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Posts tagged ‘Leadership and Management Development’

Social Psychology – Minority Influence

Answers the Question

Can a numerical minority influence the attitudes of the majority?

How it Began

In many of the conformity studies described so far it was a minority group who were conforming to the majority. Moscovici (1976, 1980) argued along different lines. He claimed that Asch (1951) and others had put too much emphasis on the notion that the majority in a group has a large influence on the minority. In his opinion, it is also possible for a minority to influence the majority. In fact Asch agreed with Moscovici. He too felt that minority influence did occur, and that it was potentially a more valuable issue to study – to focus on why some people might follow minority opinion and resist group pressure.

Moscovici argues that majority influence tends to be based on public compliance. It is likely to be a case of normative social influence. In this respect, power of numbers is important – the majority have the power to reward and punish with approval and disapproval. And because of this there is pressure on minorities to conform.

Minority Influence

Since majorities are often unconcerned about what minorities think about them, minority influence is rarely based on normative social influence. Instead, it is usually based on informational social influence – providing the majority with new ideas, new information which leads them to re-examine their views. In this respect, minority influence involves private acceptance (i.e. internalization)- converting the majority by convincing them that the minority’s views are right.

Key Terminology

Minority influence – a form of social influence that is attributed to exposure to a consistent minority position in a group.

Behavioural Style – a correlated set of individual behavioural and physiological characteristics that is consistent over time and across situations.

Style of Thinking – the way individuals think, perceive and remember information

Flexibility – contacting the present moment fully as a conscious human being, and based on what the situation affords, changing or persisting in behaviour in the service of chosen values

Identification – a psychological process whereby the subject assimilates an aspect, property, or attribute of the other and is transformed, wholly or partially, after the model the other provides

In Brief

Minority influence is generally felt only after a period of time, and tends to produce private acceptance of the views expressed by the minority.

An important real-life example of a minority influencing a majority was the suffragette movement in the early years of the 20th century. A relatively small group of suffragettes argued strongly for the initially unpopular view that women should be allowed to vote. The hard work of the suffragettes, combined with the justice of their case, finally led the majority to accept their point of view.

Moscovic made a distinction between compliance and conversion. Compliance is common in conformity studies (e.g. Asch) whereby the participants publicly conform to the group norms but privately reject them. Conversion involves how a minority can influence the majority. It involves convincing the majority that the minority views are correct. This can be achieved a number of different ways (e.g. consistency, flexibility). Conversion is different to compliance as it usually involves both public and private acceptance of a new view or behavior (i.e. internalization).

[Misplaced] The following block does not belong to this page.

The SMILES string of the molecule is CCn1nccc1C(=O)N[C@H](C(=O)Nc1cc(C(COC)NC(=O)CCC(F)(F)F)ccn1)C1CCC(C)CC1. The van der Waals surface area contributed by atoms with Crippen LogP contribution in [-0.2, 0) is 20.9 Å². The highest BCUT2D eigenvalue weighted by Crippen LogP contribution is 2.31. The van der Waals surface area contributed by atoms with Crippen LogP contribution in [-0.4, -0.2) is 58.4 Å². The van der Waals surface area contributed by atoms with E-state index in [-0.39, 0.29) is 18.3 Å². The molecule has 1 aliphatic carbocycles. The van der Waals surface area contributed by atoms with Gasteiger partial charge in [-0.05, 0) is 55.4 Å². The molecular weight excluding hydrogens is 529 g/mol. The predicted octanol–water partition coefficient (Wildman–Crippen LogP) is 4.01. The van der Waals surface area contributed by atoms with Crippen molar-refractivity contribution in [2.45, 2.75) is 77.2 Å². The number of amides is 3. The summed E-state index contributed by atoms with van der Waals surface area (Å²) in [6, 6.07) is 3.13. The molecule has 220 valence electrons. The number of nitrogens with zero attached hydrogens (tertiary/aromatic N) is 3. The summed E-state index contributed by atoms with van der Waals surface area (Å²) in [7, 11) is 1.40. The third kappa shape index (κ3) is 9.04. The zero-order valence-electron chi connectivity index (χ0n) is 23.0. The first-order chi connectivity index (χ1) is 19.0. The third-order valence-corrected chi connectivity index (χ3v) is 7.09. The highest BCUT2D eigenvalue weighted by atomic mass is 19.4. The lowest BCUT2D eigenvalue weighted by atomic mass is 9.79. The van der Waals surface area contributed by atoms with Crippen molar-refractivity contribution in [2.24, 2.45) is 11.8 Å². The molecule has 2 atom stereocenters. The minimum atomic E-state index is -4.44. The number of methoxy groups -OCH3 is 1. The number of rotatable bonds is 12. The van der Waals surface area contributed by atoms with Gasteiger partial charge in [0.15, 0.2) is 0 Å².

Four main factors have been identified as important for a minority to have an influence over a majority.  These are behavioural style, style of thinking, flexibility, and identification.

Behavioural Style

This comprises 4 components:

  1. Consistency: The minority must be consistent in their opinion
  2. Confidence in the correctness of ideas and views they are presenting
  3. Appearing to be unbiased
  4. Resisting social pressure and abuse

Moscovici (1969) stated that the most important aspect of behaviuoral style is the consistency with which people hold their position. Being consistent and unchanging in a view is more likely to influence the majority than if a minority is inconsistent and chops and changes their mind.

Moscovici (1969) investigated behavioural styles (consistent / inconsistent) on minority influence in his blue-green studies. He showed that a consistent minority was more successful than an inconsistent minority in changing the views of the majority.

Consistency may be important because:

  • Confronted with a consistent opposition, members of the majority will sit up, take notice, and rethink their position.
  • Consistency gives the impression that the minority are convinced they are right and are committed to their viewpoint.
  • Also, when the majority is confronted with someone with self-confidence and dedication to take a popular stand and refuses to back own, they may assume that he or she has a point.
  • A consistent minority disrupts established norms and creates uncertainty, doubt and conflict. This can lead to the majority taking the minority view seriously. The majority will therefore be more likely to question their own views.

In order to change the majorities view the minority has to propose a clear position and has to defend and advocate its position consistently.